It may seem harsh, but it's the only way I know of to quiet a roomful of men.
We have another new name for the website today, French illustrator Jean Sidobre, who put together this piece for Robert Tachet's 1952 novel Les morts sont toujours collants and signed it at bottom right. The title means “the dead are always sticky,” which is a typical title from that particular paperback industry—i.e. a bit baffling. But we get the idea we think. We've seen Tachet before. Have a look here.
A little moisture makes love even better.
Rarely—as in today—we come across a book cover for which we can dig up no information. Averse de printemps, or “spring shower,” is credited to Claude Jerly, about whom we found nothing, came from a publishing company we can't pinpoint, and bears a cover by an artist we can't identify. Nice work, though, right? Maybe some nice person out there with more knowledge will send us a bit of info.
La Muse de l’existentialisme et Miles.
This striking music brochure promo art for French singer Juliette Gréco and Disques Fontana (a subsidiary of the Dutch label Philips Records) was created by the famous illustrator O’Kley in 1956. The art was reused for record covers, as you see below.
Gréco, an actress as well as singer, was a fixture in the Saint-Germain-des-Prés area of Paris, and her acquaintanceships with such figures as Jean-Paul Sartre and Maurice Merleau-Ponty earned her the nickname La Muse de l’existentialisme—the existentialists’ muse. She was also, according to Miles Davis, one of the great loves of his life, and the feeling was reciprocated, so that wins major points right there because Miles was the bomb.
Moving on to the art, O’Kley was a pseudonym for Nantes-born Pierre Gilardeau, the man behind some of the most collectable Folies Bergère posters. He also illustrated many book covers and movie posters, and after a long career died in 2007. We’ve seen some good examples of his art, so we’ll try to get back to him a bit later—but we make no guarantees. You can see another Fontana post here.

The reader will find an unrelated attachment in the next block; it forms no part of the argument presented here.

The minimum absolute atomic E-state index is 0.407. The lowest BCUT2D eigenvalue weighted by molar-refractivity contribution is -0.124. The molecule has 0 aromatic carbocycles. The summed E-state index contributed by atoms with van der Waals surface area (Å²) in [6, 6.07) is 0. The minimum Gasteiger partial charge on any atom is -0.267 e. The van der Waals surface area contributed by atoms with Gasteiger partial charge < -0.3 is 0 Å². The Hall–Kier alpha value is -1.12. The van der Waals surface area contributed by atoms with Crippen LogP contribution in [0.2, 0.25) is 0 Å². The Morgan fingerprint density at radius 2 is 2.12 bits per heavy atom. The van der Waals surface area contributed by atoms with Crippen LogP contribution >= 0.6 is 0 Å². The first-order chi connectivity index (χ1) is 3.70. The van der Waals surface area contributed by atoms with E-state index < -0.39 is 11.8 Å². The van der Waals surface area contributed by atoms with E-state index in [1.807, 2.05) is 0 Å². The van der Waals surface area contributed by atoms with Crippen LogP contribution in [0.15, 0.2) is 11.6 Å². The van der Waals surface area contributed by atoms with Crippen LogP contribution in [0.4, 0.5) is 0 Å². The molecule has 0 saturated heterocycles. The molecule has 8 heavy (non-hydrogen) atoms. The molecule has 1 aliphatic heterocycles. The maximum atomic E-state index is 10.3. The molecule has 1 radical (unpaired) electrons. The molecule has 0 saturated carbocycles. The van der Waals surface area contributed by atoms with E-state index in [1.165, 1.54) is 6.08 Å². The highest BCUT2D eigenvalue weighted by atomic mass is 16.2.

The fundamental things apply.
Here’s something nice we ran across on an auction site. It’s a piece of sheet music for “As Time Goes By”, which is a song written by German composer Herman Hupfeld and sung by Dooley Wilson’s character Sam in 1942’s Casablanca. The tune is inextricably identified with the film, but it was actually written for the 1931 Broadway show Everybody’s Welcome, where, in its complete form, it becomes clear the song is just as much about stress as about romance. You wouldn’t know that of course, because you don’t know the lyrics—really, who does? But today’s your lucky Monday—you can brush up on the words here. Just remember these two music fundamentals: if you sing, please do so from the diaphragm; and if you sing badly, blame it on booze.
A different classification of star.
Above is a beautiful promo image of French icon Catherine Deneuve, who's considered by film buffs to be one of the best actresses of her era. Or possibly any era. Some of her acclaimed films include Repulsion, Belle du jour, Indochine, Le dernier métro, aka The Last Metro, and Les parapluies de Cherbourg, aka The Umbrellas of Cherbourg. She also established her cult cred in films like The Hunger. Always looking for the offbeat, we've watched her in Zig Zig and Hustle, the latter of which paired her with Burt Reynolds. For her work, which is ongoing, she's won two César Awards and been nominated for many more. And if that isn't enough, she also has legendary hair and can run really fast. The photo is from 1964.
Wild life abounds on sexploitation safari.